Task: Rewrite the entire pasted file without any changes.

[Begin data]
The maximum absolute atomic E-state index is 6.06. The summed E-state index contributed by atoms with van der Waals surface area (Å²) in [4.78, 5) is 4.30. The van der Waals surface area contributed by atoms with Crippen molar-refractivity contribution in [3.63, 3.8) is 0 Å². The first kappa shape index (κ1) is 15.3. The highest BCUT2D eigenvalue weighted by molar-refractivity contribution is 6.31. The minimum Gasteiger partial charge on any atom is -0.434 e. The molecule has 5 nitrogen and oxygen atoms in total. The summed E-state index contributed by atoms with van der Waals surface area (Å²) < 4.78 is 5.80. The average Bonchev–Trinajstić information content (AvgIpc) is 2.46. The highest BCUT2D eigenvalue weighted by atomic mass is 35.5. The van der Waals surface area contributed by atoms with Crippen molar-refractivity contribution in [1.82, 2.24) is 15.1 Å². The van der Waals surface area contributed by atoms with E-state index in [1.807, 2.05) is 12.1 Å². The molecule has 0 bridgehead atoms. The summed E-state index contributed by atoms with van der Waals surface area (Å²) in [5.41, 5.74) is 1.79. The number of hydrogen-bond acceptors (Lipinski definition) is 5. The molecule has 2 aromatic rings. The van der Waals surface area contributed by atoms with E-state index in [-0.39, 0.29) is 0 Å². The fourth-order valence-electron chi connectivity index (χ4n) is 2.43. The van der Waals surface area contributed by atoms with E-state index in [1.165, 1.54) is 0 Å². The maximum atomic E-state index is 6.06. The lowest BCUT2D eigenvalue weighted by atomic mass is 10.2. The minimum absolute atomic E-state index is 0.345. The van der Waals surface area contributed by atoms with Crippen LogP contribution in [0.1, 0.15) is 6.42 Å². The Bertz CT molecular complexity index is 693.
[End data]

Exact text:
The maximum absolute atomic E-state index is 6.06. The summed E-state index contributed by atoms with van der Waals surface area (Å²) in [4.78, 5) is 4.30. The van der Waals surface area contributed by atoms with Crippen molar-refractivity contribution in [3.63, 3.8) is 0 Å². The first kappa shape index (κ1) is 15.3. The highest BCUT2D eigenvalue weighted by molar-refractivity contribution is 6.31. The minimum Gasteiger partial charge on any atom is -0.434 e. The molecule has 5 nitrogen and oxygen atoms in total. The summed E-state index contributed by atoms with van der Waals surface area (Å²) < 4.78 is 5.80. The average Bonchev–Trinajstić information content (AvgIpc) is 2.46. The highest BCUT2D eigenvalue weighted by atomic mass is 35.5. The van der Waals surface area contributed by atoms with Crippen molar-refractivity contribution in [1.82, 2.24) is 15.1 Å². The van der Waals surface area contributed by atoms with E-state index in [1.807, 2.05) is 12.1 Å². The molecule has 0 bridgehead atoms. The summed E-state index contributed by atoms with van der Waals surface area (Å²) in [5.41, 5.74) is 1.79. The number of hydrogen-bond acceptors (Lipinski definition) is 5. The molecule has 2 aromatic rings. The van der Waals surface area contributed by atoms with E-state index in [-0.39, 0.29) is 0 Å². The fourth-order valence-electron chi connectivity index (χ4n) is 2.43. The van der Waals surface area contributed by atoms with E-state index in [1.165, 1.54) is 0 Å². The maximum atomic E-state index is 6.06. The lowest BCUT2D eigenvalue weighted by atomic mass is 10.2. The minimum absolute atomic E-state index is 0.345. The van der Waals surface area contributed by atoms with Crippen LogP contribution in [0.1, 0.15) is 6.42 Å². The Bertz CT molecular complexity index is 693.